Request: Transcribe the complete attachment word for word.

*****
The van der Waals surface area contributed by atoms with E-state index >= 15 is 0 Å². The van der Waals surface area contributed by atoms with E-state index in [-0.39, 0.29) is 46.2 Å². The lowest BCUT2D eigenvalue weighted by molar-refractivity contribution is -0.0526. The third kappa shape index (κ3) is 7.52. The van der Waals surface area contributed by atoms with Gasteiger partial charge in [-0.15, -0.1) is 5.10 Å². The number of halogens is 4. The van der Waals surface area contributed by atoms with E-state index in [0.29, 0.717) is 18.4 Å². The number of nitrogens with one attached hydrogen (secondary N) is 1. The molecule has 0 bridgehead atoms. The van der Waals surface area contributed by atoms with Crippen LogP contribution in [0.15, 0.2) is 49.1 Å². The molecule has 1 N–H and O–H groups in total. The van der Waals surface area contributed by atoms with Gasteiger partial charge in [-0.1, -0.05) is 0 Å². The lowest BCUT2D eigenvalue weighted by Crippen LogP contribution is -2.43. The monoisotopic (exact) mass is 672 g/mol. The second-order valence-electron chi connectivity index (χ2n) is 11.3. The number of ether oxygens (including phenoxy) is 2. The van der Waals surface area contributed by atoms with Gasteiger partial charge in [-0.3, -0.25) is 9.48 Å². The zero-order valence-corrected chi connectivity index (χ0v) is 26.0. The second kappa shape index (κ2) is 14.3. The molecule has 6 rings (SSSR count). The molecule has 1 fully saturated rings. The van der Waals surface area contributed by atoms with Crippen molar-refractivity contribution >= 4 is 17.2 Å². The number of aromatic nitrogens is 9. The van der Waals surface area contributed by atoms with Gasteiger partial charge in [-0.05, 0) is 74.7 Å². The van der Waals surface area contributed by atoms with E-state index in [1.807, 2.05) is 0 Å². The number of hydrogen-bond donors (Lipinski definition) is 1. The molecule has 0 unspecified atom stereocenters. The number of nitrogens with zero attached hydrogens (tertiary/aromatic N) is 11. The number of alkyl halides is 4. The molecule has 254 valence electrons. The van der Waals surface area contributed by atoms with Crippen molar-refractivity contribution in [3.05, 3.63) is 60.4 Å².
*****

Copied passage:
The van der Waals surface area contributed by atoms with E-state index >= 15 is 0 Å². The van der Waals surface area contributed by atoms with E-state index in [-0.39, 0.29) is 46.2 Å². The lowest BCUT2D eigenvalue weighted by molar-refractivity contribution is -0.0526. The third kappa shape index (κ3) is 7.52. The van der Waals surface area contributed by atoms with Gasteiger partial charge in [-0.15, -0.1) is 5.10 Å². The number of halogens is 4. The van der Waals surface area contributed by atoms with E-state index in [0.29, 0.717) is 18.4 Å². The number of nitrogens with one attached hydrogen (secondary N) is 1. The molecule has 0 bridgehead atoms. The van der Waals surface area contributed by atoms with Crippen LogP contribution in [0.15, 0.2) is 49.1 Å². The molecule has 1 N–H and O–H groups in total. The van der Waals surface area contributed by atoms with Gasteiger partial charge in [-0.1, -0.05) is 0 Å². The lowest BCUT2D eigenvalue weighted by Crippen LogP contribution is -2.43. The monoisotopic (exact) mass is 672 g/mol. The second-order valence-electron chi connectivity index (χ2n) is 11.3. The number of ether oxygens (including phenoxy) is 2. The van der Waals surface area contributed by atoms with Gasteiger partial charge in [-0.3, -0.25) is 9.48 Å². The zero-order valence-corrected chi connectivity index (χ0v) is 26.0. The second kappa shape index (κ2) is 14.3. The molecule has 6 rings (SSSR count). The molecule has 1 fully saturated rings. The van der Waals surface area contributed by atoms with Crippen molar-refractivity contribution >= 4 is 17.2 Å². The number of aromatic nitrogens is 9. The van der Waals surface area contributed by atoms with Gasteiger partial charge in [-0.05, 0) is 74.7 Å². The van der Waals surface area contributed by atoms with E-state index in [1.807, 2.05) is 0 Å². The number of hydrogen-bond donors (Lipinski definition) is 1. The molecule has 0 unspecified atom stereocenters. The number of nitrogens with zero attached hydrogens (tertiary/aromatic N) is 11. The number of alkyl halides is 4. The molecule has 254 valence electrons. The van der Waals surface area contributed by atoms with Crippen molar-refractivity contribution in [3.05, 3.63) is 60.4 Å².